In sum, there is support for the proposition that medical screenings, as well as the actual diagnoses of disease, constitute the “practice of medicine” subject to state regulation.  One extraordinary but distinguishable case from the Fourth Circuit suggests that a notorious screening physician, the late Dr. Ray Harron, did not have a patient-physician relationship such that a patient injured as a result of the screening could sue him for malpractice.[13] The plaintiff had received a chest X-ray in a mass screening that resulted from a law firm solicitation. West Virginia radiologist, Dr. Ray Harron, who gained much international notoriety from Judge Jack’s review of his professional misdeeds, read the chest films and suggested that the plaintiff might have lung cancer. Plaintiff’s counsel, however, failed to alert his client. The Court of Appeals affirmed a dismissal of the case on the grounds that there was no patient-physician relationship under West Virginia law.  The per curiam decision does not reveal whether the American Medical Association ethical and practice guidelines, discussed more fully below, were raised in support of the plaintiff’s claim.

Standards of Conduct Adopted by the American Medical Association And Other Professional Associations

The American Medical Association (“AMA”) has adopted a variety of ethical standards for expert testimony that are directly relevant to the issues of abusive medico-legal activities and testimony. Although the AMA’s ethical standards have not been invoked frequently in the reported cases,[14] they provide useful guidance on a number of issues concerning appropriate standards for physician participation in litigation.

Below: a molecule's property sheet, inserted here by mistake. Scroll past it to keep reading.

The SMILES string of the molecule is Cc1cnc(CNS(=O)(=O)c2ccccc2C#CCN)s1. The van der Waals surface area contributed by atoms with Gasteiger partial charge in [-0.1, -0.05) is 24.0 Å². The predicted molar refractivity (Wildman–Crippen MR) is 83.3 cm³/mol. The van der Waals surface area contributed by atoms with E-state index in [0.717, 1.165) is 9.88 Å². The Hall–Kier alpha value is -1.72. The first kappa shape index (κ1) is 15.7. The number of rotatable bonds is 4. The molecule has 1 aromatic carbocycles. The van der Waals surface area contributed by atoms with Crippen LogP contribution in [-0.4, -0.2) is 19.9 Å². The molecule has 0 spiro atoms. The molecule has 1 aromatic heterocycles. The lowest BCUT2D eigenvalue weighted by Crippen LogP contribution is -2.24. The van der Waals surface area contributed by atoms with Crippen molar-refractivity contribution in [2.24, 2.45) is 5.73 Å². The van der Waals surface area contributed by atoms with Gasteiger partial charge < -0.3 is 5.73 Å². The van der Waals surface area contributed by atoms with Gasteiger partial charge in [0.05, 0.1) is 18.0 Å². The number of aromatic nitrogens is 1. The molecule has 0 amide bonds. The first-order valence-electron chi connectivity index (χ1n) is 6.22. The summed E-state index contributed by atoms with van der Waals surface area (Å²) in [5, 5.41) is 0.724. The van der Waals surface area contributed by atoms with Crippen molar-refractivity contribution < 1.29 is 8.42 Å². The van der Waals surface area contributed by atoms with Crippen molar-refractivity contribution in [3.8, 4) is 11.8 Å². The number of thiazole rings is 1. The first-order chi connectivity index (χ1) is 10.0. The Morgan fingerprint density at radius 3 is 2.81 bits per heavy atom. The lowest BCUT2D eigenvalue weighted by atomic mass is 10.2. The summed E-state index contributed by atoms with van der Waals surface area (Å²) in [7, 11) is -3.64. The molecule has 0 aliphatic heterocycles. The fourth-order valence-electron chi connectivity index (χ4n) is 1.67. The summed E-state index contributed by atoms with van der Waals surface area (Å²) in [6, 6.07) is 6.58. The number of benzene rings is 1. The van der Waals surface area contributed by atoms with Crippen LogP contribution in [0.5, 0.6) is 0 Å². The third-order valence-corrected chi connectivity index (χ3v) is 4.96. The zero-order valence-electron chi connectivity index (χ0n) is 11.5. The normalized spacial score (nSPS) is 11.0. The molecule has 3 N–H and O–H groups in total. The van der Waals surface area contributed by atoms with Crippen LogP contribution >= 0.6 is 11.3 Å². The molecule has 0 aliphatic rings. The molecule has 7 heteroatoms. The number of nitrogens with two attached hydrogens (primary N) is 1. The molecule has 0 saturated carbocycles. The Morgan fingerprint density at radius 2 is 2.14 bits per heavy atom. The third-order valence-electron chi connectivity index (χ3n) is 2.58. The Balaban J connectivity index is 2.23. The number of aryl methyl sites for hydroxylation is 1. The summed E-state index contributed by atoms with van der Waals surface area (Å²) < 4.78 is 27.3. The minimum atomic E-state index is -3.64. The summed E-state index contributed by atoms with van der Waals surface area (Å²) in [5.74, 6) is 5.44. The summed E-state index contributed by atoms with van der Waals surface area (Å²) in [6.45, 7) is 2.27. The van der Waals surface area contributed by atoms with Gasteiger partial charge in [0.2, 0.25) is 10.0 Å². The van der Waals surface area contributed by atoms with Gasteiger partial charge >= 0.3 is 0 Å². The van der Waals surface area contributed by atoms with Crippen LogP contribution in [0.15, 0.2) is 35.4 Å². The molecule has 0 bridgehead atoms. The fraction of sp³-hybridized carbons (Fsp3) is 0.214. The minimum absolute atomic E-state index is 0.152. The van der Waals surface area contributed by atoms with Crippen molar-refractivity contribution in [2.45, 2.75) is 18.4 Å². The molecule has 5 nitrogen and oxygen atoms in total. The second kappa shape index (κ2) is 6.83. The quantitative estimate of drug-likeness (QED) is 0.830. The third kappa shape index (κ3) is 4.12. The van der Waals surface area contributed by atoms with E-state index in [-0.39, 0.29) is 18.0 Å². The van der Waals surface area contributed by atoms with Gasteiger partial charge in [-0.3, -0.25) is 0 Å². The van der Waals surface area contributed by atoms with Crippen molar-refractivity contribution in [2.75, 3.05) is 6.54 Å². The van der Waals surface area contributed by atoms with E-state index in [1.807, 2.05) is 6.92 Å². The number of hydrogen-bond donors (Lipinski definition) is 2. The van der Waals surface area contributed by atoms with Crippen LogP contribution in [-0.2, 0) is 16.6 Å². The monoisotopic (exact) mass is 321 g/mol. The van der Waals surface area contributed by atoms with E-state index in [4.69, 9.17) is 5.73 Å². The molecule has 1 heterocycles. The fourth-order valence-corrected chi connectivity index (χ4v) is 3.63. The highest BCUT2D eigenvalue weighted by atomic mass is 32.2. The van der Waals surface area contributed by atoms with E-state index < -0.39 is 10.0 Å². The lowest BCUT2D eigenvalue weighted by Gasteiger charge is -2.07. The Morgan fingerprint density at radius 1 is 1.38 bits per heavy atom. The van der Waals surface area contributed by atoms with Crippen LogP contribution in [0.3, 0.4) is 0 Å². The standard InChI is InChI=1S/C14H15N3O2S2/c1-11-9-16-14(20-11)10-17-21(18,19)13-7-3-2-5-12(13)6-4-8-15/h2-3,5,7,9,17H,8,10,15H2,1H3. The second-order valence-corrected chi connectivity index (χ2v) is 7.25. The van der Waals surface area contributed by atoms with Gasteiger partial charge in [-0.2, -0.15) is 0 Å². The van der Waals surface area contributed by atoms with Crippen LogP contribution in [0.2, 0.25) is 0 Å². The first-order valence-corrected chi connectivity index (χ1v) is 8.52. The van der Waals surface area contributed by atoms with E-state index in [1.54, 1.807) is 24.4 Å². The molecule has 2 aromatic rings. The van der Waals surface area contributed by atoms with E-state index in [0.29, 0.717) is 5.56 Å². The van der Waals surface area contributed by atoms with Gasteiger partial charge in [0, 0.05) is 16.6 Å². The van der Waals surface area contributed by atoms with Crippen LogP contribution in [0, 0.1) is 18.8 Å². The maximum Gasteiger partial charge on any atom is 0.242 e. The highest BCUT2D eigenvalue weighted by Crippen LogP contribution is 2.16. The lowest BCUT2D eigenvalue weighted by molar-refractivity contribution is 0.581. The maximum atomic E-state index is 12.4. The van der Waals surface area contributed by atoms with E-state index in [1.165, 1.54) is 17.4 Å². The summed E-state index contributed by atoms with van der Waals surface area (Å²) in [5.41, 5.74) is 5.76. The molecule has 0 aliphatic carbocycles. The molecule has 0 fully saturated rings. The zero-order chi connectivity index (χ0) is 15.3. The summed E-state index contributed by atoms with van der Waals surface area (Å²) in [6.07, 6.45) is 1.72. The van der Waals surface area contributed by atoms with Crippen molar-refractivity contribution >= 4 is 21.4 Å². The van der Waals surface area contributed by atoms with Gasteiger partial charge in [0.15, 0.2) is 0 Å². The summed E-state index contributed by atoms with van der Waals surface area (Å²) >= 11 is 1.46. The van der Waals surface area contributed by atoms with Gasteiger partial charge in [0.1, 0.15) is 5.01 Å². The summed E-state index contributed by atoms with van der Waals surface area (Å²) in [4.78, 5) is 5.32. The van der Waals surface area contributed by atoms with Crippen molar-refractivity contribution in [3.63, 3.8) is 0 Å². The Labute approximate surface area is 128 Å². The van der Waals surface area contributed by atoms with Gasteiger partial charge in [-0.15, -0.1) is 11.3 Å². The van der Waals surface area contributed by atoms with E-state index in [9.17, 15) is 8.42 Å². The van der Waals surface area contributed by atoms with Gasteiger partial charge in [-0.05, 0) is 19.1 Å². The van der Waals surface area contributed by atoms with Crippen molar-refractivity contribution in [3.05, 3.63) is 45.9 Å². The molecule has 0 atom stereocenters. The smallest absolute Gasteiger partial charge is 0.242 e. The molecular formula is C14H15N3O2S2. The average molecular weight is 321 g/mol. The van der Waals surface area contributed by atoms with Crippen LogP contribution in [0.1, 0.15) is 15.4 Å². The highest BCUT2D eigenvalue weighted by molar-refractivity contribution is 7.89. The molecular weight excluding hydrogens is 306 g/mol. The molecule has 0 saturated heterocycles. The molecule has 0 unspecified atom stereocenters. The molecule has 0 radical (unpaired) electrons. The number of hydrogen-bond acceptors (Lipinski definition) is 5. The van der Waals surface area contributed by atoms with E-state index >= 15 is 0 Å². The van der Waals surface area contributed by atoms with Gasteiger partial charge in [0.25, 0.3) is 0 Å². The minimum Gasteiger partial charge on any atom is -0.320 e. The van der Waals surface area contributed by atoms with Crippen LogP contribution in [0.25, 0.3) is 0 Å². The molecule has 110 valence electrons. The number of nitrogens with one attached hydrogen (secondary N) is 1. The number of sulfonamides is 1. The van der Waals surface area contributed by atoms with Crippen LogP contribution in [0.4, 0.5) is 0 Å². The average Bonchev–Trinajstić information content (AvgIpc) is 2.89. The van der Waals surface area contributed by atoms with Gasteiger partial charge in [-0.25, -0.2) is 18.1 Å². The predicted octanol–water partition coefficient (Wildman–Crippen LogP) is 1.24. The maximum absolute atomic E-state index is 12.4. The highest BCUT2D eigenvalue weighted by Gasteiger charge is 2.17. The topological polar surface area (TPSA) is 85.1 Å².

To begin with, the AMA has endorsed the proposition that testimony on medical subjects, at least by physicians, constitutes the practice of medicine.  AMA Provision H-265.993, concerning “Peer Review of Medical Expert Witness Testimony,” states that:[15]

“AMA policy is that: (1) the giving of medico-legal testimony by a physician expert witness be considered the practice of medicine, and (2) all medico-legal expert witness testimony given by a physician should be subject to peer review.”

Furthermore, the AMA has adopted standards on the basis for, and quality of, testimony by physicians that at least generally mirrors the types of requirements imposed by courts which have followed Daubert Rule 702 standards.  Code provision E-9.07, concerning “Medical Testimony,” states in part that: